Senators resurrect bill to require a warrant for email searches

Sens. Patrick LeahyPatrick Joseph LeahyOvernight Defense — Presented by The Embassy of the United Arab Emirates — Missing journalist strains US-Saudi ties | Senators push Trump to open investigation | Trump speaks with Saudi officials | New questions over support for Saudi coalition in Yemen Senators trigger law forcing Trump to probe Saudi journalist's disappearance Justice Kavanaugh will be impartial, not political like his opponents MORE (D-Vt.) and Mike LeeMichael (Mike) Shumway LeeSenators pledge action on Saudi journalist’s disappearance Bernie Sanders: US should pull out of war in Yemen if Saudis killed journalist Senators warn Trump that Saudi relationship is on the line MORE (R-Utah) are renewing their push to add increased protection to people’s emails. 

The bipartisan duo urged all of their colleagues to support an update to the Electronic Communications Privacy Act, which currently allows law enforcement to access email older than 180 days without a warrant, as well as other data stored in the cloud.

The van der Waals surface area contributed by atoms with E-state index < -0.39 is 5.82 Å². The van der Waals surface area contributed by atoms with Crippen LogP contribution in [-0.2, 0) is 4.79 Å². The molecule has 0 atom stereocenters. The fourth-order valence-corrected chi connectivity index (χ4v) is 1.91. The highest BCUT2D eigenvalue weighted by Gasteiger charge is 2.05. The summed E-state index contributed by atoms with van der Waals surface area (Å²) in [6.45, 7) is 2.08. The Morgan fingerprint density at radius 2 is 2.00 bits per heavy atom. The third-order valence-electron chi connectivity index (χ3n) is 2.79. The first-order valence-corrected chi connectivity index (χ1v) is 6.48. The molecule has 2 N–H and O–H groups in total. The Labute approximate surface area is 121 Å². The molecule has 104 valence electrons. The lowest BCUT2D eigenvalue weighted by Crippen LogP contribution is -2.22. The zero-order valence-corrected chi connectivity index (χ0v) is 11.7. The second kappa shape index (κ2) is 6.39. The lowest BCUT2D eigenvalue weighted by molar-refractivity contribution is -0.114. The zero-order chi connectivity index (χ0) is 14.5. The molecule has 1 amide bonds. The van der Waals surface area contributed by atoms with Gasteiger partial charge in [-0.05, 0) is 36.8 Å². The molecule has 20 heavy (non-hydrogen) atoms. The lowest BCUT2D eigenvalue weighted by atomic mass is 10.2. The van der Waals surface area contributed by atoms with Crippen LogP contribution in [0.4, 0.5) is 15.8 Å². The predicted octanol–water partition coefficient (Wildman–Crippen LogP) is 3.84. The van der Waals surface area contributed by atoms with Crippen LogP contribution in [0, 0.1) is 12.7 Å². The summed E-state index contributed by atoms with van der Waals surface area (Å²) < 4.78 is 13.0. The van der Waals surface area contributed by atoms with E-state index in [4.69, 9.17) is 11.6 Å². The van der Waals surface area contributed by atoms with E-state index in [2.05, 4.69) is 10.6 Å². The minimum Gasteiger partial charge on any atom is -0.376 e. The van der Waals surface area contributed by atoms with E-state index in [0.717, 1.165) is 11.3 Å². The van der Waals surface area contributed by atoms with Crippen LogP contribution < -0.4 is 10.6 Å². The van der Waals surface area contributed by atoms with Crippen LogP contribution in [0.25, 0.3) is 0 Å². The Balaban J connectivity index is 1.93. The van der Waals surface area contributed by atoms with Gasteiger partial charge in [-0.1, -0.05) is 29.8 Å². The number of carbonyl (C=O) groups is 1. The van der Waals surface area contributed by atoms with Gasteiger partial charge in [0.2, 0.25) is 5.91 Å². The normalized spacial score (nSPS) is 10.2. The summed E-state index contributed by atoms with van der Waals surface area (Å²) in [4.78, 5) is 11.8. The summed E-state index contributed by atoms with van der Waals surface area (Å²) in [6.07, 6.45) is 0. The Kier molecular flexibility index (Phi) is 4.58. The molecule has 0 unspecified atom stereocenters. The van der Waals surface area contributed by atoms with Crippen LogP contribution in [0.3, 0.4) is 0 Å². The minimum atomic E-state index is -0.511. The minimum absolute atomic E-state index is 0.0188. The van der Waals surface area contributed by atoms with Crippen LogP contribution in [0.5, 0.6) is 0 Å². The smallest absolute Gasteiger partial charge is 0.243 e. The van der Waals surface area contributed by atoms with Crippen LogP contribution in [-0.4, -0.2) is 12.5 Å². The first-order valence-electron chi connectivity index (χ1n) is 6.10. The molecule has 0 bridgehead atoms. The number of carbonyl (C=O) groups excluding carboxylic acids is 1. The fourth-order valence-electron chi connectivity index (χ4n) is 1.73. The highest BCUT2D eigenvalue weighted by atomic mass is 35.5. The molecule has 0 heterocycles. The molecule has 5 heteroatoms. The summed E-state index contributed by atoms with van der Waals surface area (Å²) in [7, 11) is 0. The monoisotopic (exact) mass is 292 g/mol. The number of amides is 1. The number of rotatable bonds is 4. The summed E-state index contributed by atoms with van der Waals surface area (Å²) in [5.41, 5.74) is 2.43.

The two senators plan to reintroduce legislation in the "coming weeks" to update the law first enacted in 1986. 

“The government is already prohibited from tapping our phones or forcibly entering our homes to obtain private information without warrants,” they wrote in an op-ed in Real Clear Politics. “The same privacy protections should apply to our online communications.”

When the law was enacted nearly 30 years ago, the senators said, no one could have predicted how the Internet and mobile technology would change the way people communicate. 

“The proposal we will soon introduce requires the government to obtain a search warrant, based on probable cause, before searching through the content of Americans' e-mail or other electronic communications stored with a service provider such as Google, Facebook, or Yahoo,” they wrote. 

Similar legislation gained 273 co-sponsors in the House last Congress but failed to get a floor vote. The Judiciary Committee approved Leahy’s bill last Congress, but it too failed to receive a vote in the full chamber. 

The proposal has broad support from the technology companies, the civil liberties community and others. Last week, a broad coalition sent a letter to the leaders of the House and Senate Judiciary committees calling for passage. 

Lawmakers in the House are also expected to reintroduce their legislation in the next few weeks.